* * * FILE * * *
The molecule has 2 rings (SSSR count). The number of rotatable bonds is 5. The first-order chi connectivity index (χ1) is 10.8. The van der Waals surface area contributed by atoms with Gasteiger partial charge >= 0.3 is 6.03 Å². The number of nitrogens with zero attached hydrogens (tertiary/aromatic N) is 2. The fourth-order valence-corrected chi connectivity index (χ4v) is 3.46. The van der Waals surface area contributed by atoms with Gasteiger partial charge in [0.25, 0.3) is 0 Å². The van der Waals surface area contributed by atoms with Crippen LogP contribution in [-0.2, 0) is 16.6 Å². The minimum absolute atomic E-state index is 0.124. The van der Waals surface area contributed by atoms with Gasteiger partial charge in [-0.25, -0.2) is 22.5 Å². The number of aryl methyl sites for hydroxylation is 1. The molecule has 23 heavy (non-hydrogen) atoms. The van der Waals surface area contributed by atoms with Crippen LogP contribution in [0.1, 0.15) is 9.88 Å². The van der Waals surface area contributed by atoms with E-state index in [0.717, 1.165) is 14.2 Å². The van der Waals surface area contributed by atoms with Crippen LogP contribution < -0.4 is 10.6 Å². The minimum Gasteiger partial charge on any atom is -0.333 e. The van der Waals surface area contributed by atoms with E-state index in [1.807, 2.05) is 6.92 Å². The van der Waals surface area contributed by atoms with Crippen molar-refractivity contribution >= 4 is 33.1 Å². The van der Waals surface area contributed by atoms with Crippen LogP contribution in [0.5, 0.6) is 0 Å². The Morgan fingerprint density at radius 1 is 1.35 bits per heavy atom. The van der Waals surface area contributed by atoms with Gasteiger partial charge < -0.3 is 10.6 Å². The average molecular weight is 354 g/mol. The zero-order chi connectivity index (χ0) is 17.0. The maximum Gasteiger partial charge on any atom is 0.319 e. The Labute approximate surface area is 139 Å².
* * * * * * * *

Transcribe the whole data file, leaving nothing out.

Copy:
The molecule has 2 rings (SSSR count). The number of rotatable bonds is 5. The first-order chi connectivity index (χ1) is 10.8. The van der Waals surface area contributed by atoms with Gasteiger partial charge >= 0.3 is 6.03 Å². The number of nitrogens with zero attached hydrogens (tertiary/aromatic N) is 2. The fourth-order valence-corrected chi connectivity index (χ4v) is 3.46. The van der Waals surface area contributed by atoms with Gasteiger partial charge in [0.25, 0.3) is 0 Å². The van der Waals surface area contributed by atoms with Crippen LogP contribution in [-0.2, 0) is 16.6 Å². The minimum absolute atomic E-state index is 0.124. The van der Waals surface area contributed by atoms with Gasteiger partial charge in [-0.25, -0.2) is 22.5 Å². The number of aryl methyl sites for hydroxylation is 1. The molecule has 23 heavy (non-hydrogen) atoms. The van der Waals surface area contributed by atoms with Crippen LogP contribution in [0.1, 0.15) is 9.88 Å². The van der Waals surface area contributed by atoms with E-state index in [0.717, 1.165) is 14.2 Å². The van der Waals surface area contributed by atoms with Crippen LogP contribution < -0.4 is 10.6 Å². The minimum Gasteiger partial charge on any atom is -0.333 e. The van der Waals surface area contributed by atoms with E-state index in [1.807, 2.05) is 6.92 Å². The van der Waals surface area contributed by atoms with Crippen molar-refractivity contribution >= 4 is 33.1 Å². The van der Waals surface area contributed by atoms with Crippen LogP contribution in [0.5, 0.6) is 0 Å². The Morgan fingerprint density at radius 1 is 1.35 bits per heavy atom. The van der Waals surface area contributed by atoms with Gasteiger partial charge < -0.3 is 10.6 Å². The average molecular weight is 354 g/mol. The zero-order chi connectivity index (χ0) is 17.0. The maximum Gasteiger partial charge on any atom is 0.319 e. The Labute approximate surface area is 139 Å².